February 18, 2011

Seeking the Face of the Lord

Good immigration policy respects a person’s God-given rights

I am deeply concerned about proposed state legislation that addresses immigration issues and will come before our Indiana legislators in the near future. I realize that immigration is an issue that evokes strong emotions. Yet, we must not let the frustration that many people are feeling about this issue lead our legislature to pass bad laws.

For this reason, I participated in a ceremony at the Indiana Statehouse on Feb. 9 with Bishop Timothy Doherty of the Diocese of Lafayette in Indiana, other faith leaders, and business and social services leaders of Indiana. We introduced and signed the Indiana Compact, which is intended to set the bar for rational debate on the immigration situation.

Clearly, we need immigration reform in the United States—and our country certainly has the right and responsibility to control its borders. This is a matter best addressed at the federal level. The wide range of groups represented at the press conference was evidence that the people of Indiana want a national answer to this problem, and not an inadequate patchwork of state and local laws.

My deep concern surrounding the development of local immigration policy is the seeming absence of real human faces—the children and families—in the proposed legislation. Lawmakers need to keep in the forefront of their decisions that immigrants have inherent human dignity alongside all other people. It seems like children are almost always forgotten in the debate about immigration policy.

Some rights are inherent in the human condition. These are natural rights which extend beyond national boundaries. All immigrants, legal or illegal, have the natural right to be respected.

Each person is created in the image of God. That is a fundamental moral fact. The challenges before us are great, but it would do us all good to reflect on the words of Jesus in the Gospel of Matthew: “I was a stranger and you welcomed me” (MT 25:35).

I believe we can craft a national policy that welcomes the stranger—and Jesus present in the stranger—and also serve the common good without denying anyone their natural God-given rights.

The Indiana Compact, which I signed with other leaders of our state, is a statement of five principles for guiding rational debate on immigration policy.

The Compact simply declares:

  1. Federal solutions—Immigration is a federal policy issue between the U.S. government and other countries—not Indiana and other countries. We urge Indiana’s Congressional delegation, and others to lead efforts to strengthen and reform federal laws. We recognize that border security is a critical element of national security, and further urge our Congressional representatives to work to protect the borders as part of a comprehensive immigration policy.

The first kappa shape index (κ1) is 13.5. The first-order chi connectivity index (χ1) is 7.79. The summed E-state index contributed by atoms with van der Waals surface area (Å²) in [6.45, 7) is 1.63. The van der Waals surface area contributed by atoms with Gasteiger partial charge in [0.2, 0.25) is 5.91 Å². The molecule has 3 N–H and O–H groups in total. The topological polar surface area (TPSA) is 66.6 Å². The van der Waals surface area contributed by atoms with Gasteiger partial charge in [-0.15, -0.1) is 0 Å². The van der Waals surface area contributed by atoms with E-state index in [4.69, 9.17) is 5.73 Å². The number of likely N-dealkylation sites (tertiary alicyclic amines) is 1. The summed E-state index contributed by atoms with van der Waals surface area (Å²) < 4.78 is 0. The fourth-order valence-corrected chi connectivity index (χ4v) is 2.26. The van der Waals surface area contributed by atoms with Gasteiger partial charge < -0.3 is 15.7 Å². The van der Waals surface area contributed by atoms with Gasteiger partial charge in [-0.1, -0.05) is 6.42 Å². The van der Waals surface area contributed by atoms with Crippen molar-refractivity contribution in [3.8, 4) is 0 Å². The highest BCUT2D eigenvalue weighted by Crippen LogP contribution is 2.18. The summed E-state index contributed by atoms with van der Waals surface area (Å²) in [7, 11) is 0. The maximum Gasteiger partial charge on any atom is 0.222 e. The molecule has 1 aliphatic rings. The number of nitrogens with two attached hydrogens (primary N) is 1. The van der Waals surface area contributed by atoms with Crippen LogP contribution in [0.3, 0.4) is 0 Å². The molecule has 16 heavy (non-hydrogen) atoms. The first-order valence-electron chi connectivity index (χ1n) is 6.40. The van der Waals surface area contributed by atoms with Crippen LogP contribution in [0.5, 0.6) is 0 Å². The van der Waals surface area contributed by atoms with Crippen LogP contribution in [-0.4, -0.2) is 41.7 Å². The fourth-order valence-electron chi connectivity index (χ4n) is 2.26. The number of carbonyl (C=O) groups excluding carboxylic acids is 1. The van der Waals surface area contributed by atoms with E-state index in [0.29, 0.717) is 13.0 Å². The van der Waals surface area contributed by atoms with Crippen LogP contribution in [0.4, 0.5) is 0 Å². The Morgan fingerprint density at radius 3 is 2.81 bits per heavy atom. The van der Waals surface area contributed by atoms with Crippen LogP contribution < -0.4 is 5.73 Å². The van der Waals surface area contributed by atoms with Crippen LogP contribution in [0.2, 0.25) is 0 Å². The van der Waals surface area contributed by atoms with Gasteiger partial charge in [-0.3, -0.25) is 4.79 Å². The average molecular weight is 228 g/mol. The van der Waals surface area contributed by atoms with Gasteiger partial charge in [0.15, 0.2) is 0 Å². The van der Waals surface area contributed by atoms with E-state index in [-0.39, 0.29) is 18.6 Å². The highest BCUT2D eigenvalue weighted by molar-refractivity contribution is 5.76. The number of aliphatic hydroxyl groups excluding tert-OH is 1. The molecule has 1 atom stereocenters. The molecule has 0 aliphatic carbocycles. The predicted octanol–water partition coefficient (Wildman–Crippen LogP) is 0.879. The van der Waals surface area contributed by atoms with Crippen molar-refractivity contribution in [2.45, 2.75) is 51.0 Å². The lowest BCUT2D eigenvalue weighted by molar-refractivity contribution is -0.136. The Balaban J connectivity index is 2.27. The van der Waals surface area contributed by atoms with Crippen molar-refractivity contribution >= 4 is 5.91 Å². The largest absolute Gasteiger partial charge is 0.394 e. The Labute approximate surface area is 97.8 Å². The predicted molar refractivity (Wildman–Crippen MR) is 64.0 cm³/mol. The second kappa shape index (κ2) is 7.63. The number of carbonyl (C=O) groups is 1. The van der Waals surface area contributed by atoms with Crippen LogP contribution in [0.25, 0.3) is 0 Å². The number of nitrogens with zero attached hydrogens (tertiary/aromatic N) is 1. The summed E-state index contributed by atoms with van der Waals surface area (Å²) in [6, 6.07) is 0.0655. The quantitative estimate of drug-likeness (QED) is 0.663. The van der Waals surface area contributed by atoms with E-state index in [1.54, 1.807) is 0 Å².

2. Law enforcement—We respect the rule of law, and support law enforcement’s professional judgement and discretion. Local law enforcement resources should focus on criminal activities, not civil violations of federal code.
  3. Families—Strong families are the foundation of successful communities. We oppose policies that unnecessarily separate families. We champion policies that support families, and improve the health, education and well-being of all Indiana children.
  4. Economy—Indiana is best served by an economy that maximizes individual freedom and opportunity. We acknowledge the economic role that immigrants play as workers and taxpayers. Indiana’s immigration policies must affirm our global reputation as a welcoming and business- friendly state.
  5. A free society—Immigrants are integrated into communities across Indiana. We must adopt a humane approach to this reality reflecting our unique culture, history and spirit of inclusion. The way that we treat immigrants will say more about us as a free society and less about immigrant neighbors. Indiana should always be a place that welcomes people of good will.

Let’s work together for a comprehensive national immigration policy that provides a legalization program so undocumented workers have a path to permanent residency. We need to reform the employment-based system so that low-skilled workers can enter the United States, and work in a safe, legal, orderly and humane manner. We also need to reduce the waiting times for families to be reunited.

Admittedly, my primary focus and concern in the debate before us is on the fundamental moral issues that are basic to the protection of the dignity of the human person and our God-given natural rights. Yet, potential economic consequences of bad local law would be disruptive.

“Immigrants in Indiana contributed more than $2.3 billion in tax revenues to federal, state and local funds in 2007, and account for more than 160,000 jobs and more than $10 billion in economic activity,” said Kevin Brinegar, the president of the Indiana Chamber of Commerce.

In a word, immigration policy impacts jobs and business growth, with potentially far-reaching consequences for immigrants and non-immigrants alike. The bottom line is that we have a moral duty to treat our fellow humans with dignity and compassion. †

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